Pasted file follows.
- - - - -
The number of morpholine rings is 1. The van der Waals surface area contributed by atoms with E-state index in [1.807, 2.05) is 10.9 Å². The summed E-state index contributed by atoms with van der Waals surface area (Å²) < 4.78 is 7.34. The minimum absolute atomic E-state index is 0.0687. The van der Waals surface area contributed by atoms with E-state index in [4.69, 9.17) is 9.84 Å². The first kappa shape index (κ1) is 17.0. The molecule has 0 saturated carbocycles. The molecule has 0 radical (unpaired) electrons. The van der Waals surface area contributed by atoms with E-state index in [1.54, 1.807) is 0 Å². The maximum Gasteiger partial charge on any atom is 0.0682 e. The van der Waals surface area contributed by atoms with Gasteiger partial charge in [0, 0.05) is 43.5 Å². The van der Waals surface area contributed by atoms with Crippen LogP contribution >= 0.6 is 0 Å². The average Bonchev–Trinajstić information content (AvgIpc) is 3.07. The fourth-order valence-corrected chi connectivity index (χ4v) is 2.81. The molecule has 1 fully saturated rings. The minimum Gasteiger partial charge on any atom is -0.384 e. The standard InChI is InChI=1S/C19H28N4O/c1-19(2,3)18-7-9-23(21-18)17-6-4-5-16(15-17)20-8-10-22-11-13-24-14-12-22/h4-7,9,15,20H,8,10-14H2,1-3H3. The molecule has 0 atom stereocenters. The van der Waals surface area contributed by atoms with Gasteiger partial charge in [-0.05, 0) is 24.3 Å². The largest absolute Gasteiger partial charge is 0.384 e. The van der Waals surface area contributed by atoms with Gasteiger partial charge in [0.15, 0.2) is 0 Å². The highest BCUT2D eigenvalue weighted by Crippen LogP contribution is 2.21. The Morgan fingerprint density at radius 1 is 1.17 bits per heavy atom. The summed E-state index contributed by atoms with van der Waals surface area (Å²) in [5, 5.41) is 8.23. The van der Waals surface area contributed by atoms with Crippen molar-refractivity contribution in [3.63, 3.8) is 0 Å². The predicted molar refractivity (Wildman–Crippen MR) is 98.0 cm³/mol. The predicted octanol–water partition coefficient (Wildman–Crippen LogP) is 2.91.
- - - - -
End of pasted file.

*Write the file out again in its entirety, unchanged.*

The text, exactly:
The number of morpholine rings is 1. The van der Waals surface area contributed by atoms with E-state index in [1.807, 2.05) is 10.9 Å². The summed E-state index contributed by atoms with van der Waals surface area (Å²) < 4.78 is 7.34. The minimum absolute atomic E-state index is 0.0687. The van der Waals surface area contributed by atoms with E-state index in [4.69, 9.17) is 9.84 Å². The first kappa shape index (κ1) is 17.0. The molecule has 0 saturated carbocycles. The molecule has 0 radical (unpaired) electrons. The van der Waals surface area contributed by atoms with E-state index in [1.54, 1.807) is 0 Å². The maximum Gasteiger partial charge on any atom is 0.0682 e. The van der Waals surface area contributed by atoms with Gasteiger partial charge in [0, 0.05) is 43.5 Å². The van der Waals surface area contributed by atoms with Crippen LogP contribution >= 0.6 is 0 Å². The average Bonchev–Trinajstić information content (AvgIpc) is 3.07. The fourth-order valence-corrected chi connectivity index (χ4v) is 2.81. The molecule has 1 fully saturated rings. The minimum Gasteiger partial charge on any atom is -0.384 e. The standard InChI is InChI=1S/C19H28N4O/c1-19(2,3)18-7-9-23(21-18)17-6-4-5-16(15-17)20-8-10-22-11-13-24-14-12-22/h4-7,9,15,20H,8,10-14H2,1-3H3. The molecule has 0 atom stereocenters. The van der Waals surface area contributed by atoms with Gasteiger partial charge in [-0.05, 0) is 24.3 Å². The largest absolute Gasteiger partial charge is 0.384 e. The van der Waals surface area contributed by atoms with Gasteiger partial charge in [0.15, 0.2) is 0 Å². The highest BCUT2D eigenvalue weighted by Crippen LogP contribution is 2.21. The Morgan fingerprint density at radius 1 is 1.17 bits per heavy atom. The summed E-state index contributed by atoms with van der Waals surface area (Å²) in [5, 5.41) is 8.23. The van der Waals surface area contributed by atoms with Crippen molar-refractivity contribution in [3.63, 3.8) is 0 Å². The predicted molar refractivity (Wildman–Crippen MR) is 98.0 cm³/mol. The predicted octanol–water partition coefficient (Wildman–Crippen LogP) is 2.91.